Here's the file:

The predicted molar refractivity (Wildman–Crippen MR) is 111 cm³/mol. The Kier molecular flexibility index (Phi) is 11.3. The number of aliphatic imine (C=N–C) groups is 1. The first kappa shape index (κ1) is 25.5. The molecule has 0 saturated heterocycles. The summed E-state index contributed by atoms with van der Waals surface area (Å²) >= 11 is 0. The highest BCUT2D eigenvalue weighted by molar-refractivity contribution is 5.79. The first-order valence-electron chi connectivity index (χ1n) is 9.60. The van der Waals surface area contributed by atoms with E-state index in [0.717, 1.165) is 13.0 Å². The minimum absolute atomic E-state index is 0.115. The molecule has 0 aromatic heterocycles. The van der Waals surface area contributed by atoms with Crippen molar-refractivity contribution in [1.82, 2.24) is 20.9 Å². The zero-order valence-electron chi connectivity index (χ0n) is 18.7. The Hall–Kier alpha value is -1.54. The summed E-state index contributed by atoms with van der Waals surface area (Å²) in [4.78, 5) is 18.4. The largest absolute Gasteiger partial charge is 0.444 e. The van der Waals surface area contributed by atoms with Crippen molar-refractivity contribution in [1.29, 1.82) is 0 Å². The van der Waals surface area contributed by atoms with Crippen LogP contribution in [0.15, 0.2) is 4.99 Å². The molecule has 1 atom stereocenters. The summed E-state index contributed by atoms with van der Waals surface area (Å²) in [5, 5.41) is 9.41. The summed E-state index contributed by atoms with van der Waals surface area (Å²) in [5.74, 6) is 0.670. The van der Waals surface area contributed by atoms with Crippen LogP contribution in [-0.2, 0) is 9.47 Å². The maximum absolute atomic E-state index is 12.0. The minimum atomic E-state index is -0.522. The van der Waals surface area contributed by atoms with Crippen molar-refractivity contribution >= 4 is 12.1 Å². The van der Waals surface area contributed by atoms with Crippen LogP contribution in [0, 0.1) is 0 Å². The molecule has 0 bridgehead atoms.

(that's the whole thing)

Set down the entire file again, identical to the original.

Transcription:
The predicted molar refractivity (Wildman–Crippen MR) is 111 cm³/mol. The Kier molecular flexibility index (Phi) is 11.3. The number of aliphatic imine (C=N–C) groups is 1. The first kappa shape index (κ1) is 25.5. The molecule has 0 saturated heterocycles. The summed E-state index contributed by atoms with van der Waals surface area (Å²) >= 11 is 0. The highest BCUT2D eigenvalue weighted by molar-refractivity contribution is 5.79. The first-order valence-electron chi connectivity index (χ1n) is 9.60. The van der Waals surface area contributed by atoms with E-state index in [0.717, 1.165) is 13.0 Å². The minimum absolute atomic E-state index is 0.115. The molecule has 0 aromatic heterocycles. The van der Waals surface area contributed by atoms with Crippen molar-refractivity contribution in [1.82, 2.24) is 20.9 Å². The zero-order valence-electron chi connectivity index (χ0n) is 18.7. The Hall–Kier alpha value is -1.54. The summed E-state index contributed by atoms with van der Waals surface area (Å²) in [4.78, 5) is 18.4. The largest absolute Gasteiger partial charge is 0.444 e. The van der Waals surface area contributed by atoms with Crippen molar-refractivity contribution in [1.29, 1.82) is 0 Å². The van der Waals surface area contributed by atoms with Crippen LogP contribution in [0.15, 0.2) is 4.99 Å². The molecule has 1 atom stereocenters. The summed E-state index contributed by atoms with van der Waals surface area (Å²) in [5, 5.41) is 9.41. The summed E-state index contributed by atoms with van der Waals surface area (Å²) in [5.74, 6) is 0.670. The van der Waals surface area contributed by atoms with Crippen LogP contribution in [-0.2, 0) is 9.47 Å². The maximum absolute atomic E-state index is 12.0. The minimum atomic E-state index is -0.522. The van der Waals surface area contributed by atoms with Crippen molar-refractivity contribution >= 4 is 12.1 Å². The van der Waals surface area contributed by atoms with Crippen LogP contribution in [0, 0.1) is 0 Å². The molecule has 0 bridgehead atoms.